Austin is joined on today’s show by Luke Gallows and Karl Anderson for part 2 of their interview.
The three men talk about how something as simple as a handshake can get you heat in the business of professional wrestling. Austin points out that when he was first breaking into the business he’d shake everyone’s hand firmly, like he was taught as a child.
At some point the business changed and shaking hands firmly became a sign of being a stiff worker in the ring. If you shook someone’s hand firmly that was a guaranteed signal to them that you’re ‘green’ and hard to work with in the ring. Unfortunately, it took a long time for that information to spread throughout the wrestling community worldwide, and if an uninformed talent shook a veteran talent’s hand firmly that could have gotten them heat.
Gallows informs that he was working for WWE as an extra many years ago and when he went backstage he shook Victoria’s hand firmly and she warned him then and there to not do that. He realizes now that she probably saved him from getting some heat backstage during those years by giving him that warning.
At another point while he was working as an extra for WWE, Gallows showed up to the building and didn’t really know where to go so he went into a room labeled “Male locker room” and sat down alone. After some time Bob Holly walked in and asked him who he was. Gallows told him he was there to work as an extra and Holly told him he couldn’t sit there, so Gallows moved down the bench a ways.
Holly looked up again and said, “You can’t sit there either.” Gallows nodded, got up and walked to the other side of the locker room and sat down there. Holly looked up again and screamed, “You can’t sit in here anywhere!” and ushered him out of the locker room. Gallows laughs now when recalling how oblivious he was to the ‘code’ backstage during that time.
Anderson mentions that it’s a breeze working in WWE right now where they get 2 or 3 days off each week. When they were working full time in Japan they’d have to work 3 weeks at a time before finally being able to fly home to spend some time with their families.
While they both loved their time in Japan they admit that their opponents’ ring gear was rarely fresh. There were some terrible odours from time to time and Austin informs that he dealt with that during his career as well. While dealing with stinky opponents could be tough, Austin always loved the smell of a dirty, sweating wrestling mat.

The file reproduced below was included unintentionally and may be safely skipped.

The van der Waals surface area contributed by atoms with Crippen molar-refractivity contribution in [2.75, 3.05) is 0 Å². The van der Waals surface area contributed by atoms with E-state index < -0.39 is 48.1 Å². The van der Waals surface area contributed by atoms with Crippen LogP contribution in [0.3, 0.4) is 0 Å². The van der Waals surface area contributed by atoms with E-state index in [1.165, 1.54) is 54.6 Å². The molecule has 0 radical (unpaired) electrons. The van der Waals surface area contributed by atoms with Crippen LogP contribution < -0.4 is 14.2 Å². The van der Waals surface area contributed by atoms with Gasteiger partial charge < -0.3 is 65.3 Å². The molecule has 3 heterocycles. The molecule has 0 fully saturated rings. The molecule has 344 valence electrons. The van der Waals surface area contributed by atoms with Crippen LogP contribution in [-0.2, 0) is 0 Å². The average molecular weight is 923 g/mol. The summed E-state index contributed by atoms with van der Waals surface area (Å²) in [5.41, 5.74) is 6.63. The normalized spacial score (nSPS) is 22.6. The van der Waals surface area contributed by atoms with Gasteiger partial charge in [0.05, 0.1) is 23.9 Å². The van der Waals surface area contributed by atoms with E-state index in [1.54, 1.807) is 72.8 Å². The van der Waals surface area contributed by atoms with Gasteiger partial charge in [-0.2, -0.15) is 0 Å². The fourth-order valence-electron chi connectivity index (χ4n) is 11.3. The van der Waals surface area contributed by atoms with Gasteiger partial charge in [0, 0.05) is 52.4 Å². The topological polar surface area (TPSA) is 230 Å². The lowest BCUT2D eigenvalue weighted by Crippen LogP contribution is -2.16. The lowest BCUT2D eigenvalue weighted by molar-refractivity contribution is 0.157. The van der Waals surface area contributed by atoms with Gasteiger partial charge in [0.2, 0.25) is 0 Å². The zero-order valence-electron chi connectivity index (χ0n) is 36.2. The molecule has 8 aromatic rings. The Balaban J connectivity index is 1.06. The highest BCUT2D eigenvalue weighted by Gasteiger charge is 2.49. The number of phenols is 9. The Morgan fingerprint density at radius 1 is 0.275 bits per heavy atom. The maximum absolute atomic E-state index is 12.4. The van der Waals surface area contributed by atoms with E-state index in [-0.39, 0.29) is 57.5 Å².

Gallows ran his own promotion for a period of time and he absolutely loved it. He had to sell it for personal reasons just a few months ago, but he’s determined to own one again in the future. He says that he doesn’t really have pastimes and he loves wrestling, so there’s nothing better than sitting with friends and putting together a wrestling show.
Anderson mentions that he was slightly concerned when his wife told him she was pregnant with their latest child. He was happy but at the same time, more kids means more bills. Gallows laughs and says he was thrilled when he heard that Anderson’s wife was pregnant again. He knows that Anderson will have to wrestle until he’s 70 to pay for all those kids and he wants to wrestle forever because he loves it so much so it’s a perfect match.
Gallows informs that he and Anderson came up with their characters on Southpaw Regional Wrestling, and he thinks the fans loved those characters because they were delivering their own lines and not something that was scripted for them by WWE. Anderson says promos are too scripted in WWE today, and the most successful promos are often ones where talents take chances and sway off script.
In Anderson’s opinion A.J. Styles is the best wrestler in the world right now. Neither Gallows or Anderson had met Styles before he arrived for work in Japan and they teamed up in the Bullet Club, so they didn’t know what to expect from him. Luckily, he was a great guy and they bonded almost immediately.
Anderson mentions that Big Show called them the ‘last cowboys’ recently, referring to their old school approach to the business. They still like to go out for drinks after shows and have fun on the road, and their in-ring approach is quite old school as well. Gallows says he would have loved to work in the 1970s because he thinks they would have been quite successful during that era.
That sums up this week’s episode of The Steve Austin Show Unleashed. You can listen to the show yourself anytime here, and I’ll catch ya next week for another recap!